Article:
To the People

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Monday, November 06, 2006

The Coming Republican Wave?

OK, time for my counter-conventional election prediction: The Democrats won't make large gains in Congress, and the Republicans stand a chance of holding both the House and Senate. Blasphemy I know. But let's examine the facts.

Karl Rove is no dummy (although he works for dummies). He has spent the last several months trying to localize elections (making it about the individual incumbents, not Bush or the Republican Congress as a whole), highlighting the major differences between Republicans and Democrats on spending, taxes, national security, and social issues (to bring their base back home), switching the conversation away from Bush and Iraq to "weak-kneed" Democrats and terrorism (the "Kerry hates our troops" campaign was smart, and sentencing Saddam Hussein to death a few days before the election was even smarter), and turning out Republicans in large numbers (the GOP unquestionably has a better GOTV machine than the Democrats, and the media's insistence that Democrats are going to make major gains is likely to depress Democratic turn-out - if it's not going to be close like 2004, then why vote?) There is evidence that Republicans have regained their footing and that an anti-Democrat wave is forming. The question is, is it too little too late? Can it block the large anti-Republican wave?

First, the Senate. Democrats are set to take GOP Senate seats in Ohio and Pennsylvania; but they still need four more seats to capture the Senate. Their chances of picking up four more seats have shrunk over the last week. The Republican incumbent in Rhode Island has closed his opponent's lead and is now running even in the polls. The Republican incumbent in Montana may have also done the same (depending on which poll you believe). Meanwhile, the Republican candidate in Tennessee has turned a toss-up race into a sizeable lead over his opponent. These amazing come-backs suggest that whatever Republicans are doing is working. In fact, the once safe Democratic Senate seat in Maryland is now in trouble. The Republican candidate has shrunk his opponent's sizable lead to just a three-point lead. (Maryland Republican Governor Ehrlich has also made a stunning come-back, closing the once substantial lead of his opponent.) The Republican candidate in New Jersey has shrunk his opponent's sizable lead to a (still whopping) five-point lead. And despite their best efforts, Democrats are still only in statistical ties with Republicans in Missouri and Virginia. When you look at what has happened in these Senate races over the last several weeks it's clear that Republicans are holding and gaining in some states. Assuming Democrats keep Maryland and New Jersey (not a certainty), and hold their gains in Ohio and Pennsylvania (very likely), they would still need to win four out of five of the other races. This seems unlikely. And whatever momentum is fueling the stunning turn-around in Senate races will also boost Republican chances of holding the House.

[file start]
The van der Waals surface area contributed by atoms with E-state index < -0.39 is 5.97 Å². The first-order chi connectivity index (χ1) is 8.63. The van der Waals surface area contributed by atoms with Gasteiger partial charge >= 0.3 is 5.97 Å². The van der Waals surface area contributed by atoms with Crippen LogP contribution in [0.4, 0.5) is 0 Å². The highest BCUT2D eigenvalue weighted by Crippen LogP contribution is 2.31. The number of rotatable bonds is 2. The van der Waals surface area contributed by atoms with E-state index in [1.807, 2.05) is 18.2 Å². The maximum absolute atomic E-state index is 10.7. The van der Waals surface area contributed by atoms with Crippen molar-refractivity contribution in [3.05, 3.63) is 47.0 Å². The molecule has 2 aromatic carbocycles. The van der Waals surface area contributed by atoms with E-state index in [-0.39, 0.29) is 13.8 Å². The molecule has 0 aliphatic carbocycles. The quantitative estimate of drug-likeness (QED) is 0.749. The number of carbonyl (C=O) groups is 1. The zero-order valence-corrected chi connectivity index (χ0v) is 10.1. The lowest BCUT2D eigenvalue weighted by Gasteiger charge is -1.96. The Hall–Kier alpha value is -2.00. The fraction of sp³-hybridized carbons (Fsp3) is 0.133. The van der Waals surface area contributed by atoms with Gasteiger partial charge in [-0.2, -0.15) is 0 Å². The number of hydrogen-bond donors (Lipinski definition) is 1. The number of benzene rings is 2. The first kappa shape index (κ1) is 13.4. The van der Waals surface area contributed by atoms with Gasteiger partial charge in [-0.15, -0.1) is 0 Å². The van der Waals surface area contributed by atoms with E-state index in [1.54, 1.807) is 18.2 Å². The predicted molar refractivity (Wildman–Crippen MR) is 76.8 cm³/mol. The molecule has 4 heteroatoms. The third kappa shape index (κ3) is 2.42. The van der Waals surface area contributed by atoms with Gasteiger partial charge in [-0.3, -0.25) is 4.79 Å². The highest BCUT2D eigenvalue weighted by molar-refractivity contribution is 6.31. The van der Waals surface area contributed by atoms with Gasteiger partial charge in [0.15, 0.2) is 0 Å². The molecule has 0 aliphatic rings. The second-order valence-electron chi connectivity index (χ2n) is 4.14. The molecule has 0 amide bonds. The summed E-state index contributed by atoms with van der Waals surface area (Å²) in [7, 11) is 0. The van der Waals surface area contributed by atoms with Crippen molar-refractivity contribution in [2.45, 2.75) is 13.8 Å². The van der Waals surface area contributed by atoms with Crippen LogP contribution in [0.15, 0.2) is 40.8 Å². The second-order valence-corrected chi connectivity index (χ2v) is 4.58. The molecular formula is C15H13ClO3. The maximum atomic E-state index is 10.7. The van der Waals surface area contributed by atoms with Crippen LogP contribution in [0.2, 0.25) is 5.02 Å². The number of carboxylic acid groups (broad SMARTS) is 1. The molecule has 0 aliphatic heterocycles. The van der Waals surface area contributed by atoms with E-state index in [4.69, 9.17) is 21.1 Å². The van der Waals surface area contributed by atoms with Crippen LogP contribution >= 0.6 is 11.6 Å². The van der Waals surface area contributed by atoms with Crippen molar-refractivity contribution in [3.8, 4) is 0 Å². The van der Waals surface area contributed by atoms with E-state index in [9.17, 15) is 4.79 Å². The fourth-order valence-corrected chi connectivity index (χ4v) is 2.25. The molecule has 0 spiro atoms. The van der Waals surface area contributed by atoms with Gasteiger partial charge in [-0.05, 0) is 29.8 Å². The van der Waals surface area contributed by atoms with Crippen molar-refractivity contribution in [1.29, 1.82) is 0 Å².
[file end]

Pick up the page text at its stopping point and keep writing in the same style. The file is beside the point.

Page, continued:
10 Republican House seats currently lean Democrat and 20 GOP seats are toss-ups. One way of looking at this is that Democrats are only five seats short of what they need to take the House - and they only need to win 25% of the swing races to do it. But another way of looking at is that the Democrats are falling short. Voters overwhelmingly tend to vote for incumbents. And many of these toss-up races are in conservative districts. Any half-way decent Republican GOTV campaign should be able to swing most of these races to the right. But then again Democrats only need to win five. Complicating matters for them, however, is that at least five Democratic incumbents are now in trouble. An anti-incumbent wave could sweep several Republicans into Democratic seats. On top of it all, a new Washington Post-ABC News poll shows that Democrats only have a six-percentage-point lead nationally among likely voters asked which party they prefer for Congress. This is down from 14 points two weeks ago. Again, whatever Republicans are doing is working. But is it enough?

Superb overview of latest election news from The Hotline here. Good Washington Post overview of close races here and here. Latest from Roll Call here and here. Other news here, here, and here.